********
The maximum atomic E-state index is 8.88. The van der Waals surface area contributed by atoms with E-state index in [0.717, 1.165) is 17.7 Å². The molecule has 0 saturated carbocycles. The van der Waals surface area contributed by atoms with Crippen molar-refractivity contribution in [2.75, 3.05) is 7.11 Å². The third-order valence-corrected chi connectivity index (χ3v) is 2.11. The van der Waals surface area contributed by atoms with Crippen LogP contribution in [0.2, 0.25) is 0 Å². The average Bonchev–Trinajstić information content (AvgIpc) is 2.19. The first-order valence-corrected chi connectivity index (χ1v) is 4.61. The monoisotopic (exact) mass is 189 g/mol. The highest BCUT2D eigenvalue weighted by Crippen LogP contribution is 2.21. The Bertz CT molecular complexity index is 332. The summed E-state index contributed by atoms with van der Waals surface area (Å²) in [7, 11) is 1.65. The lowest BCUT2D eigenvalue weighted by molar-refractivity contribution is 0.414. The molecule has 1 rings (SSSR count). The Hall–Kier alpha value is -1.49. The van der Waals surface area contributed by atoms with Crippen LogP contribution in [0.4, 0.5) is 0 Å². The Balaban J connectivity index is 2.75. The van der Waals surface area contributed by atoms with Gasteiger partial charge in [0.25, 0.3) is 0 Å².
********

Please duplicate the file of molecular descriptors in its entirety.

The maximum atomic E-state index is 8.88. The van der Waals surface area contributed by atoms with E-state index in [0.717, 1.165) is 17.7 Å². The molecule has 0 saturated carbocycles. The van der Waals surface area contributed by atoms with Crippen molar-refractivity contribution in [2.75, 3.05) is 7.11 Å². The third-order valence-corrected chi connectivity index (χ3v) is 2.11. The van der Waals surface area contributed by atoms with Crippen LogP contribution in [0.2, 0.25) is 0 Å². The average Bonchev–Trinajstić information content (AvgIpc) is 2.19. The first-order valence-corrected chi connectivity index (χ1v) is 4.61. The monoisotopic (exact) mass is 189 g/mol. The highest BCUT2D eigenvalue weighted by Crippen LogP contribution is 2.21. The Bertz CT molecular complexity index is 332. The summed E-state index contributed by atoms with van der Waals surface area (Å²) in [7, 11) is 1.65. The lowest BCUT2D eigenvalue weighted by molar-refractivity contribution is 0.414. The molecule has 1 rings (SSSR count). The Hall–Kier alpha value is -1.49. The van der Waals surface area contributed by atoms with Crippen LogP contribution in [0.4, 0.5) is 0 Å². The Balaban J connectivity index is 2.75. The van der Waals surface area contributed by atoms with Gasteiger partial charge in [0.25, 0.3) is 0 Å².